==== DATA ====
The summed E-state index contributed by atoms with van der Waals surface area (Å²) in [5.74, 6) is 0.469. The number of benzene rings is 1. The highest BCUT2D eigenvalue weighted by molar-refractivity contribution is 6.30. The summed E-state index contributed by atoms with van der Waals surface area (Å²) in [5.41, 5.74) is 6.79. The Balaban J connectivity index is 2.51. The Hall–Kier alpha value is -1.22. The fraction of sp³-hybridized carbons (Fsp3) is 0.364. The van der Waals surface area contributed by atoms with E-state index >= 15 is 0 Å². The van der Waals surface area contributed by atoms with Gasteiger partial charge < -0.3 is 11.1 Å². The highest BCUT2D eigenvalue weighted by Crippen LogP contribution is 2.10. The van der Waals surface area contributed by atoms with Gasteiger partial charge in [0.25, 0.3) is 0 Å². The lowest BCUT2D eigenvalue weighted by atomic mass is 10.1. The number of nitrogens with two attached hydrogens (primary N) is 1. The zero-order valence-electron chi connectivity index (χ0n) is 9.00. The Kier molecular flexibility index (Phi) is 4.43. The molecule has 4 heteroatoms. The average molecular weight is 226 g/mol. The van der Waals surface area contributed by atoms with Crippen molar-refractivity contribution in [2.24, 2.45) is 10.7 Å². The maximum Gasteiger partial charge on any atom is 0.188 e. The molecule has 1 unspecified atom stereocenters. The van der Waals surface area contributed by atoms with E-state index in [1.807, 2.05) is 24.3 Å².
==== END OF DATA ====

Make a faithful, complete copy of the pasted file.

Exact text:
The summed E-state index contributed by atoms with van der Waals surface area (Å²) in [5.74, 6) is 0.469. The number of benzene rings is 1. The highest BCUT2D eigenvalue weighted by molar-refractivity contribution is 6.30. The summed E-state index contributed by atoms with van der Waals surface area (Å²) in [5.41, 5.74) is 6.79. The Balaban J connectivity index is 2.51. The Hall–Kier alpha value is -1.22. The fraction of sp³-hybridized carbons (Fsp3) is 0.364. The van der Waals surface area contributed by atoms with E-state index >= 15 is 0 Å². The van der Waals surface area contributed by atoms with Gasteiger partial charge < -0.3 is 11.1 Å². The highest BCUT2D eigenvalue weighted by Crippen LogP contribution is 2.10. The van der Waals surface area contributed by atoms with Gasteiger partial charge in [0.25, 0.3) is 0 Å². The lowest BCUT2D eigenvalue weighted by atomic mass is 10.1. The number of nitrogens with two attached hydrogens (primary N) is 1. The zero-order valence-electron chi connectivity index (χ0n) is 9.00. The Kier molecular flexibility index (Phi) is 4.43. The molecule has 4 heteroatoms. The average molecular weight is 226 g/mol. The van der Waals surface area contributed by atoms with Crippen molar-refractivity contribution in [2.24, 2.45) is 10.7 Å². The maximum Gasteiger partial charge on any atom is 0.188 e. The molecule has 1 unspecified atom stereocenters. The van der Waals surface area contributed by atoms with E-state index in [1.807, 2.05) is 24.3 Å².